3.2 Subseasonal variations in tropical convection and predictability of California rainfall
Figure 3.2 demonstrates that much of the LIM skill in the extratropics arises from its ability to predict tropical heating variations. Operational models are notoriously poor at this. This has implications for predictions of extratropical rainfall: for example, rainfall along the west coast of North America is known to be influenced by subseasonal tropical heating. This suggests that operational precipitation forecasts over North America could be improved, particularly in Week 2-3 range, by using statistical methods to augment the numerical product. CDC scientists have obtained a conservative lower bound on the potential improvement through a statistical prediction model of weekly precipitation over western North America in winter.
The model is based on Canonical Correlation Analysis (CCA), with tropical Outgoing Longwave Radiation (OLR) anomalies as the predictor and NCEP Reanalysis precipitation over the eastern Pacific and western North America as the predictand. A single CCA mode accounts for most of the predictable signal. The rank correlation of this mode and observed rainfall anomalies over Southern California over a 25-winter period is 0.2 for a two-week lag, which is comparable to the correlation between a weekly ENSO index and weekly rainfall in this region. Figure 3.5 shows that this corresponds to a 50% increase above the climatological risk (33%) of above-normal rainfall in California when the projection of tropical OLR on the leading CCA mode two weeks earlier is high, i.e. in the upper quintile of its distribution.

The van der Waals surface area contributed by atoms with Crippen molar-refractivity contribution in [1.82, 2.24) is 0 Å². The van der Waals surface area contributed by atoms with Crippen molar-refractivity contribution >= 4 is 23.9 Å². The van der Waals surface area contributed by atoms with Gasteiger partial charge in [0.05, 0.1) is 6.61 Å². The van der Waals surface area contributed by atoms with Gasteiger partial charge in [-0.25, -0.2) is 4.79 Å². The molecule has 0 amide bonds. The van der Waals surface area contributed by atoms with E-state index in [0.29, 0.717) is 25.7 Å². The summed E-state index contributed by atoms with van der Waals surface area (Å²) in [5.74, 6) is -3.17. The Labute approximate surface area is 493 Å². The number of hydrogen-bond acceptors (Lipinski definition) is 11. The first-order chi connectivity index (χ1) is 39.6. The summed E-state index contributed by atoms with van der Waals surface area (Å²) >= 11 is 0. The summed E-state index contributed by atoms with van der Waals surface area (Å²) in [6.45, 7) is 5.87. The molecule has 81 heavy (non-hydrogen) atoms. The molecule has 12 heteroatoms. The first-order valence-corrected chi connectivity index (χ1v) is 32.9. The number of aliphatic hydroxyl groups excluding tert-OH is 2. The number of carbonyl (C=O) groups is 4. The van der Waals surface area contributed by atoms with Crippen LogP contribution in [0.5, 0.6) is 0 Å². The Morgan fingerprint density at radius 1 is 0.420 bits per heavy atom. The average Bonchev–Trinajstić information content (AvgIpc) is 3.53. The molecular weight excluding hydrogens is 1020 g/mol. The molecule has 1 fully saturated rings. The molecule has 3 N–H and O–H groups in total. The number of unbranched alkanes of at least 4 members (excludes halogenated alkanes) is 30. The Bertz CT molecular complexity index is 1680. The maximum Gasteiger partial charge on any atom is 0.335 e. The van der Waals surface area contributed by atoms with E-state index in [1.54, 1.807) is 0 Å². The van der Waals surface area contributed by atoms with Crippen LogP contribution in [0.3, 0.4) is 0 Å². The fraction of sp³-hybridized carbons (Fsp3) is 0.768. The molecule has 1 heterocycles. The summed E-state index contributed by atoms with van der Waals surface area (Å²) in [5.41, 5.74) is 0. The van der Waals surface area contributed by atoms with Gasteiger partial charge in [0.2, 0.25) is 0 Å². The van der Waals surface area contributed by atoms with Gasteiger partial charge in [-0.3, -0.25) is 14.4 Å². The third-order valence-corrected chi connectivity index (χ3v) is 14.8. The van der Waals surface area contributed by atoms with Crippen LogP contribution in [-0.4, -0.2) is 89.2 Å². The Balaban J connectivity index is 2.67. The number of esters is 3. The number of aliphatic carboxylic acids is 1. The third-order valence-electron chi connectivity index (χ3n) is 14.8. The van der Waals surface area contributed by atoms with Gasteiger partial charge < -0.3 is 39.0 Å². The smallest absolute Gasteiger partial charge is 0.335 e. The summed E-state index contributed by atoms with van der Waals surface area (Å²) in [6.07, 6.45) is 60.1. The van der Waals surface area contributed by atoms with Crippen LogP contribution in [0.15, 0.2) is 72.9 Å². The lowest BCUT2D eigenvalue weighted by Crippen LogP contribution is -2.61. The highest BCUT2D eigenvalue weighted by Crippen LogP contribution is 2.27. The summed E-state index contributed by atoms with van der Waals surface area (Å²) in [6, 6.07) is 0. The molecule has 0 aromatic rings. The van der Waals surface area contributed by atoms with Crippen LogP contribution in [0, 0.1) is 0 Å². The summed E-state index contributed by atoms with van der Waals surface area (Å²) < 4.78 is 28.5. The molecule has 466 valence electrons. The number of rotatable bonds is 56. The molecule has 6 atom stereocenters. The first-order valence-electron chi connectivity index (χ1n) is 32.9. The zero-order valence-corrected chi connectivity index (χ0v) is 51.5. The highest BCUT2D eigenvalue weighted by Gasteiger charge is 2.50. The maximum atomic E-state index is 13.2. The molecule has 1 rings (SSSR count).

The leading CCA mode represents suppressed convection over the equatorial Indian Ocean and enhanced convection east of the dateline (Fig 3.6). Associated with this canonical tropical OLR anomaly pattern is the development of upper tropospheric westerly wind anomalies near 30N in the eastern Pacific (not shown). Synoptic-scale weather systems are steered farther east toward California by these enhanced westerlies.
An analysis of four years of operational Week 2 ensemble forecasts indicates that the skill of this statistical model is comparable to that of the operational ensemble mean, just like the LIM forecasts discussed earlier (see Fig. 3.4). Since by Week 2 the operational forecast model has lost its ability to represent subseasonal tropical heating variability, the statistical model provides essentially independent guidance to the forecaster. The fact that the skill of the two models is comparable suggests a significant potential for improvement of the operational Week 2 precipitation forecasts. We are investigating ways of optimally combining the numerical and statistical forecasts. This requires estimating the covariances of the ensemble mean forecast errors and observed tropical heating variability. Since the tropical convective events associated with predictability on this scale occur only about once or twice a season, a long (20+ year) record of numerical forecasts with a frozen model is needed to estimate the required forecast error statistics. Work is underway at CDC to create such a retrospective forecast database.